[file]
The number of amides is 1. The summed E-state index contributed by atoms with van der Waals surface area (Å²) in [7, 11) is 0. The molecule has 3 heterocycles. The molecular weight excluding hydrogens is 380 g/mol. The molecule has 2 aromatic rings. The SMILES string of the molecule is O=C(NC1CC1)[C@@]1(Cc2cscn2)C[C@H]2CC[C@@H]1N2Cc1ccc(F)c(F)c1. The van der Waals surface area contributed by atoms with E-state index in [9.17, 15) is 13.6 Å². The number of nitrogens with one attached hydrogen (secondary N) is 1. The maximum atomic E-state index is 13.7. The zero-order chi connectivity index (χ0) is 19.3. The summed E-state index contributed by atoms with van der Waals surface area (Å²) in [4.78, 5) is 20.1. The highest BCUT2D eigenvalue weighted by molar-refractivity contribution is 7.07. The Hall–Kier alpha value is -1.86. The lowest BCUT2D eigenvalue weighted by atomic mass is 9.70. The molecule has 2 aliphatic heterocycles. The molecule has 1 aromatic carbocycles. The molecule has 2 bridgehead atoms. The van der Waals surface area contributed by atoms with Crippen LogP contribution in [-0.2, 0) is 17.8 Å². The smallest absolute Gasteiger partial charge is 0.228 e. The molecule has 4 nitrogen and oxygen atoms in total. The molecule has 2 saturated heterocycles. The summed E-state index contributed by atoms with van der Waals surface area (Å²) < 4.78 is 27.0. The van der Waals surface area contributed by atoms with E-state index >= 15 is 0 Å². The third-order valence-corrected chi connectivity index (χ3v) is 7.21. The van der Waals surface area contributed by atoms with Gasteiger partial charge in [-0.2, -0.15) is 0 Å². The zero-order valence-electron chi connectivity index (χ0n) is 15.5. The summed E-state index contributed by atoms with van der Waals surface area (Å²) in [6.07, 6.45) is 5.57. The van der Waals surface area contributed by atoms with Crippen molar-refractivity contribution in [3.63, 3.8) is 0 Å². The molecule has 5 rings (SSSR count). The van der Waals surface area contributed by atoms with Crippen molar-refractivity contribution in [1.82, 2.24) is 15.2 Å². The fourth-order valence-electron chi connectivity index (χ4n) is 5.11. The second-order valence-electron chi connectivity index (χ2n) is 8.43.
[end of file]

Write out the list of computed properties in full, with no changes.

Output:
The number of amides is 1. The summed E-state index contributed by atoms with van der Waals surface area (Å²) in [7, 11) is 0. The molecule has 3 heterocycles. The molecular weight excluding hydrogens is 380 g/mol. The molecule has 2 aromatic rings. The SMILES string of the molecule is O=C(NC1CC1)[C@@]1(Cc2cscn2)C[C@H]2CC[C@@H]1N2Cc1ccc(F)c(F)c1. The van der Waals surface area contributed by atoms with E-state index in [9.17, 15) is 13.6 Å². The number of nitrogens with one attached hydrogen (secondary N) is 1. The maximum atomic E-state index is 13.7. The zero-order chi connectivity index (χ0) is 19.3. The summed E-state index contributed by atoms with van der Waals surface area (Å²) in [4.78, 5) is 20.1. The highest BCUT2D eigenvalue weighted by molar-refractivity contribution is 7.07. The Hall–Kier alpha value is -1.86. The lowest BCUT2D eigenvalue weighted by atomic mass is 9.70. The molecule has 2 aliphatic heterocycles. The molecule has 1 aromatic carbocycles. The molecule has 2 bridgehead atoms. The van der Waals surface area contributed by atoms with Crippen LogP contribution in [-0.2, 0) is 17.8 Å². The smallest absolute Gasteiger partial charge is 0.228 e. The molecule has 4 nitrogen and oxygen atoms in total. The molecule has 2 saturated heterocycles. The summed E-state index contributed by atoms with van der Waals surface area (Å²) < 4.78 is 27.0. The van der Waals surface area contributed by atoms with E-state index >= 15 is 0 Å². The third-order valence-corrected chi connectivity index (χ3v) is 7.21. The van der Waals surface area contributed by atoms with Gasteiger partial charge in [-0.2, -0.15) is 0 Å². The zero-order valence-electron chi connectivity index (χ0n) is 15.5. The summed E-state index contributed by atoms with van der Waals surface area (Å²) in [6.07, 6.45) is 5.57. The van der Waals surface area contributed by atoms with Crippen molar-refractivity contribution in [3.63, 3.8) is 0 Å². The molecule has 5 rings (SSSR count). The van der Waals surface area contributed by atoms with Crippen molar-refractivity contribution in [1.82, 2.24) is 15.2 Å². The fourth-order valence-electron chi connectivity index (χ4n) is 5.11. The second-order valence-electron chi connectivity index (χ2n) is 8.43.